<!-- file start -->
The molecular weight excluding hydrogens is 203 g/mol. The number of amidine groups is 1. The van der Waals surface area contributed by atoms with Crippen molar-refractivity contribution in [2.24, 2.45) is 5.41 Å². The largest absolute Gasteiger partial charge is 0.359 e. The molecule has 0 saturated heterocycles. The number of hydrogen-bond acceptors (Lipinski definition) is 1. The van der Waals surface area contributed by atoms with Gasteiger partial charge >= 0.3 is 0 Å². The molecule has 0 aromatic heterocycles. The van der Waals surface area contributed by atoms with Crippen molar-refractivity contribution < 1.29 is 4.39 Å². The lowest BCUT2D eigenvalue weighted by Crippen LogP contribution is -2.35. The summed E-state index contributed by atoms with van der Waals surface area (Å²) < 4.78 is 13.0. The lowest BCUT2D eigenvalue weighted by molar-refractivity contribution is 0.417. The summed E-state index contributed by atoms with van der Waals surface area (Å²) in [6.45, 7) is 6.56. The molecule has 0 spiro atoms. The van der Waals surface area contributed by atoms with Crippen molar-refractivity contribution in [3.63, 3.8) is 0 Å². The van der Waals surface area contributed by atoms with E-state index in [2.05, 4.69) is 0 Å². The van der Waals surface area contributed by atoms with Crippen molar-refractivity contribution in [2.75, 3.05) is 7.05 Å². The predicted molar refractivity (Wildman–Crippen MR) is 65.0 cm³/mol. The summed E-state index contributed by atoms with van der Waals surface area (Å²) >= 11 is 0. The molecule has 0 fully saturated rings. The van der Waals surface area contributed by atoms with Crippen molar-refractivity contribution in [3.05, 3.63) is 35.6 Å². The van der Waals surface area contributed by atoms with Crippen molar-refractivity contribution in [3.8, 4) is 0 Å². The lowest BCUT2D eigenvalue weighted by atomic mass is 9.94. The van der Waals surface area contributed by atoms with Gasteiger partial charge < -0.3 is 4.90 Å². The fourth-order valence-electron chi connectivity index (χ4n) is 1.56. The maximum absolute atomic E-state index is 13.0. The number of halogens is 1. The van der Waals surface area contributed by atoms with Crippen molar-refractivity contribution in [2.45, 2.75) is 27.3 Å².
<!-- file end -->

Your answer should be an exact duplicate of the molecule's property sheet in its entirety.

The molecular weight excluding hydrogens is 203 g/mol. The number of amidine groups is 1. The van der Waals surface area contributed by atoms with Crippen molar-refractivity contribution in [2.24, 2.45) is 5.41 Å². The largest absolute Gasteiger partial charge is 0.359 e. The molecule has 0 saturated heterocycles. The number of hydrogen-bond acceptors (Lipinski definition) is 1. The van der Waals surface area contributed by atoms with Gasteiger partial charge >= 0.3 is 0 Å². The molecule has 0 aromatic heterocycles. The van der Waals surface area contributed by atoms with Crippen molar-refractivity contribution < 1.29 is 4.39 Å². The lowest BCUT2D eigenvalue weighted by Crippen LogP contribution is -2.35. The summed E-state index contributed by atoms with van der Waals surface area (Å²) < 4.78 is 13.0. The lowest BCUT2D eigenvalue weighted by molar-refractivity contribution is 0.417. The summed E-state index contributed by atoms with van der Waals surface area (Å²) in [6.45, 7) is 6.56. The molecule has 0 spiro atoms. The van der Waals surface area contributed by atoms with Crippen molar-refractivity contribution in [3.63, 3.8) is 0 Å². The van der Waals surface area contributed by atoms with E-state index in [2.05, 4.69) is 0 Å². The van der Waals surface area contributed by atoms with Crippen molar-refractivity contribution in [2.75, 3.05) is 7.05 Å². The predicted molar refractivity (Wildman–Crippen MR) is 65.0 cm³/mol. The summed E-state index contributed by atoms with van der Waals surface area (Å²) >= 11 is 0. The molecule has 0 fully saturated rings. The van der Waals surface area contributed by atoms with Crippen molar-refractivity contribution in [3.05, 3.63) is 35.6 Å². The van der Waals surface area contributed by atoms with Crippen molar-refractivity contribution in [3.8, 4) is 0 Å². The lowest BCUT2D eigenvalue weighted by atomic mass is 9.94. The van der Waals surface area contributed by atoms with Gasteiger partial charge < -0.3 is 4.90 Å². The fourth-order valence-electron chi connectivity index (χ4n) is 1.56. The maximum absolute atomic E-state index is 13.0. The number of halogens is 1. The van der Waals surface area contributed by atoms with Crippen molar-refractivity contribution in [2.45, 2.75) is 27.3 Å².